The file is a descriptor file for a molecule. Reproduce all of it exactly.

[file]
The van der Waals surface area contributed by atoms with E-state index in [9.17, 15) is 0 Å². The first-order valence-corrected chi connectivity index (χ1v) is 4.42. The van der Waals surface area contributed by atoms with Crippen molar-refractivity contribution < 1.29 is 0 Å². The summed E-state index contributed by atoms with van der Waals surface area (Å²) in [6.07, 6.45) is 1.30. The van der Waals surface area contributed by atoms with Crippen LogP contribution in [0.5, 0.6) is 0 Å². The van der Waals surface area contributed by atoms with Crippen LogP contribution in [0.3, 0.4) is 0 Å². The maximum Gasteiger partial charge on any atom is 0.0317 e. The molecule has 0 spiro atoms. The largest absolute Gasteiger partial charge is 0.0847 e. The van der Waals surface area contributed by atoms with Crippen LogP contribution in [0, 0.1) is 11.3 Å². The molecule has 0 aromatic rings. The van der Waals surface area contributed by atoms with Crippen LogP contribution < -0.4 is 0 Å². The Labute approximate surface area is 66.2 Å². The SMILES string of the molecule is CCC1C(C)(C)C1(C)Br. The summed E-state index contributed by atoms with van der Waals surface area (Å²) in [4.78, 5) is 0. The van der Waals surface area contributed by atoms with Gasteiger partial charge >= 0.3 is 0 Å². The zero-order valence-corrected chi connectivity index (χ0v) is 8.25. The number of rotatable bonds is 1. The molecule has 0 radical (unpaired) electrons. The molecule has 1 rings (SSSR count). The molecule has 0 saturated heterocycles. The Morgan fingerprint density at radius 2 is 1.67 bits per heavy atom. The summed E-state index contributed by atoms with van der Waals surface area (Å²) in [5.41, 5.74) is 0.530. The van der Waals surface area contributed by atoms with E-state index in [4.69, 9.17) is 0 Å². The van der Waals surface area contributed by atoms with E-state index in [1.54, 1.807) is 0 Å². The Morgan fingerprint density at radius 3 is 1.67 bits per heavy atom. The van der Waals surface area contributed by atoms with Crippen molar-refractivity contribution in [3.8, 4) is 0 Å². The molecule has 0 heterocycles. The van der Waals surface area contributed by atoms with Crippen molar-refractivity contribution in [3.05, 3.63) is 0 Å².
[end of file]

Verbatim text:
The van der Waals surface area contributed by atoms with E-state index in [9.17, 15) is 0 Å². The first-order valence-corrected chi connectivity index (χ1v) is 4.42. The van der Waals surface area contributed by atoms with Crippen molar-refractivity contribution < 1.29 is 0 Å². The summed E-state index contributed by atoms with van der Waals surface area (Å²) in [6.07, 6.45) is 1.30. The van der Waals surface area contributed by atoms with Crippen LogP contribution in [0.5, 0.6) is 0 Å². The van der Waals surface area contributed by atoms with Crippen LogP contribution in [0.3, 0.4) is 0 Å². The maximum Gasteiger partial charge on any atom is 0.0317 e. The molecule has 0 spiro atoms. The largest absolute Gasteiger partial charge is 0.0847 e. The van der Waals surface area contributed by atoms with Crippen LogP contribution in [0, 0.1) is 11.3 Å². The molecule has 0 aromatic rings. The van der Waals surface area contributed by atoms with Crippen LogP contribution < -0.4 is 0 Å². The Labute approximate surface area is 66.2 Å². The SMILES string of the molecule is CCC1C(C)(C)C1(C)Br. The summed E-state index contributed by atoms with van der Waals surface area (Å²) in [4.78, 5) is 0. The van der Waals surface area contributed by atoms with Gasteiger partial charge >= 0.3 is 0 Å². The zero-order valence-corrected chi connectivity index (χ0v) is 8.25. The number of rotatable bonds is 1. The molecule has 0 radical (unpaired) electrons. The molecule has 1 rings (SSSR count). The molecule has 0 saturated heterocycles. The Morgan fingerprint density at radius 2 is 1.67 bits per heavy atom. The summed E-state index contributed by atoms with van der Waals surface area (Å²) in [5.41, 5.74) is 0.530. The van der Waals surface area contributed by atoms with E-state index in [4.69, 9.17) is 0 Å². The van der Waals surface area contributed by atoms with E-state index in [1.54, 1.807) is 0 Å². The Morgan fingerprint density at radius 3 is 1.67 bits per heavy atom. The van der Waals surface area contributed by atoms with Crippen molar-refractivity contribution in [3.8, 4) is 0 Å². The molecule has 0 heterocycles. The van der Waals surface area contributed by atoms with Crippen molar-refractivity contribution in [3.05, 3.63) is 0 Å².